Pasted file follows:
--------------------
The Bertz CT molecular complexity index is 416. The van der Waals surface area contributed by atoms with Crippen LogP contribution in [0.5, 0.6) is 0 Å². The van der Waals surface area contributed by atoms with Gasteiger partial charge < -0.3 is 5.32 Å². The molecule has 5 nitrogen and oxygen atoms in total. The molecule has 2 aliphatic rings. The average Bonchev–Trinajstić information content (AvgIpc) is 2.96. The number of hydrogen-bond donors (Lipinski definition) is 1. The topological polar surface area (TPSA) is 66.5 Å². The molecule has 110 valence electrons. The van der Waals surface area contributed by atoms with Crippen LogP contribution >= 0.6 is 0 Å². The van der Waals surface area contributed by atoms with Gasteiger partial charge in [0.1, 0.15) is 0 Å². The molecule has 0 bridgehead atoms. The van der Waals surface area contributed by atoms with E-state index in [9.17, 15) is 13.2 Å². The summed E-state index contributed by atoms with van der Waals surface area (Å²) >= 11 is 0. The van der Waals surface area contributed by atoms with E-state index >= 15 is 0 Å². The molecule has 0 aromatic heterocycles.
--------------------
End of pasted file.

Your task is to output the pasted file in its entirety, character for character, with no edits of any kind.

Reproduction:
The Bertz CT molecular complexity index is 416. The van der Waals surface area contributed by atoms with Crippen LogP contribution in [0.5, 0.6) is 0 Å². The van der Waals surface area contributed by atoms with Gasteiger partial charge < -0.3 is 5.32 Å². The molecule has 5 nitrogen and oxygen atoms in total. The molecule has 2 aliphatic rings. The average Bonchev–Trinajstić information content (AvgIpc) is 2.96. The number of hydrogen-bond donors (Lipinski definition) is 1. The topological polar surface area (TPSA) is 66.5 Å². The molecule has 110 valence electrons. The van der Waals surface area contributed by atoms with Crippen LogP contribution >= 0.6 is 0 Å². The van der Waals surface area contributed by atoms with Gasteiger partial charge in [0.1, 0.15) is 0 Å². The molecule has 0 bridgehead atoms. The van der Waals surface area contributed by atoms with E-state index in [9.17, 15) is 13.2 Å². The summed E-state index contributed by atoms with van der Waals surface area (Å²) >= 11 is 0. The van der Waals surface area contributed by atoms with E-state index >= 15 is 0 Å². The molecule has 0 aromatic heterocycles.